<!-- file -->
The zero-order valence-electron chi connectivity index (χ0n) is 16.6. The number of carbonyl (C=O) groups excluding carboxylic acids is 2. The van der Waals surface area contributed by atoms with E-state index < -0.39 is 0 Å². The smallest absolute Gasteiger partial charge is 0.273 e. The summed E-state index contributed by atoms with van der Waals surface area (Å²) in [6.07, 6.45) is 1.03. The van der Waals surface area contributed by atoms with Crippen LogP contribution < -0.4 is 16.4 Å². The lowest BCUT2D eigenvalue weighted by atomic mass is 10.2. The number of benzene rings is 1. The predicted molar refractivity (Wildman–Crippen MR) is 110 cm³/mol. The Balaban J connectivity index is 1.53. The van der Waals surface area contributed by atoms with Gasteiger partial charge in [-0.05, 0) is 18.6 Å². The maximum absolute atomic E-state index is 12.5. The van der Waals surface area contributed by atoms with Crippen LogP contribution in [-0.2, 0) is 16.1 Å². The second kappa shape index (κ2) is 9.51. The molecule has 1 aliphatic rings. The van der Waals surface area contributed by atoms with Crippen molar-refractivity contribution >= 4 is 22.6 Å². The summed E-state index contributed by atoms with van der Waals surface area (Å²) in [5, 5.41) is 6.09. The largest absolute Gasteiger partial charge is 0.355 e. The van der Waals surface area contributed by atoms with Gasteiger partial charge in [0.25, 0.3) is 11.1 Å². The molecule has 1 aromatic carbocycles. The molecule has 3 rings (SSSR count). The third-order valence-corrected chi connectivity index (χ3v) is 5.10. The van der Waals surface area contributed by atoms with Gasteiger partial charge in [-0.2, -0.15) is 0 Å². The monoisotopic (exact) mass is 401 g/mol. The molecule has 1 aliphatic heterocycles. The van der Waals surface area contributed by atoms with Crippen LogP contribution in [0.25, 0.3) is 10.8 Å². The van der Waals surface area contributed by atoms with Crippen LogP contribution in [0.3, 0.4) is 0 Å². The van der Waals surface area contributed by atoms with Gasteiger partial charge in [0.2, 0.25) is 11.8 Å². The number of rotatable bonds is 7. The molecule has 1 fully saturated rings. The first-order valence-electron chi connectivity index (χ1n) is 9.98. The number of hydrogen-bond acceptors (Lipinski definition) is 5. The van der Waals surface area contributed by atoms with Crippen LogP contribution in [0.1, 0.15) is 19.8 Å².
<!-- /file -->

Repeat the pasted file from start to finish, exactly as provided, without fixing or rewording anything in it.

The zero-order valence-electron chi connectivity index (χ0n) is 16.6. The number of carbonyl (C=O) groups excluding carboxylic acids is 2. The van der Waals surface area contributed by atoms with E-state index < -0.39 is 0 Å². The smallest absolute Gasteiger partial charge is 0.273 e. The summed E-state index contributed by atoms with van der Waals surface area (Å²) in [6.07, 6.45) is 1.03. The van der Waals surface area contributed by atoms with Crippen LogP contribution < -0.4 is 16.4 Å². The lowest BCUT2D eigenvalue weighted by atomic mass is 10.2. The number of benzene rings is 1. The predicted molar refractivity (Wildman–Crippen MR) is 110 cm³/mol. The Balaban J connectivity index is 1.53. The van der Waals surface area contributed by atoms with Gasteiger partial charge in [-0.05, 0) is 18.6 Å². The maximum absolute atomic E-state index is 12.5. The van der Waals surface area contributed by atoms with Crippen LogP contribution in [-0.2, 0) is 16.1 Å². The second kappa shape index (κ2) is 9.51. The molecule has 1 aliphatic rings. The van der Waals surface area contributed by atoms with Crippen molar-refractivity contribution >= 4 is 22.6 Å². The summed E-state index contributed by atoms with van der Waals surface area (Å²) in [5, 5.41) is 6.09. The largest absolute Gasteiger partial charge is 0.355 e. The van der Waals surface area contributed by atoms with Gasteiger partial charge in [0.25, 0.3) is 11.1 Å². The molecule has 1 aromatic carbocycles. The molecule has 3 rings (SSSR count). The third-order valence-corrected chi connectivity index (χ3v) is 5.10. The van der Waals surface area contributed by atoms with Gasteiger partial charge in [-0.2, -0.15) is 0 Å². The monoisotopic (exact) mass is 401 g/mol. The molecule has 1 aliphatic heterocycles. The van der Waals surface area contributed by atoms with Crippen LogP contribution in [0.25, 0.3) is 10.8 Å². The van der Waals surface area contributed by atoms with Crippen LogP contribution in [0.3, 0.4) is 0 Å². The van der Waals surface area contributed by atoms with Gasteiger partial charge in [0.2, 0.25) is 11.8 Å². The number of rotatable bonds is 7. The molecule has 1 fully saturated rings. The first-order valence-electron chi connectivity index (χ1n) is 9.98. The number of hydrogen-bond acceptors (Lipinski definition) is 5. The van der Waals surface area contributed by atoms with Crippen LogP contribution in [0.1, 0.15) is 19.8 Å².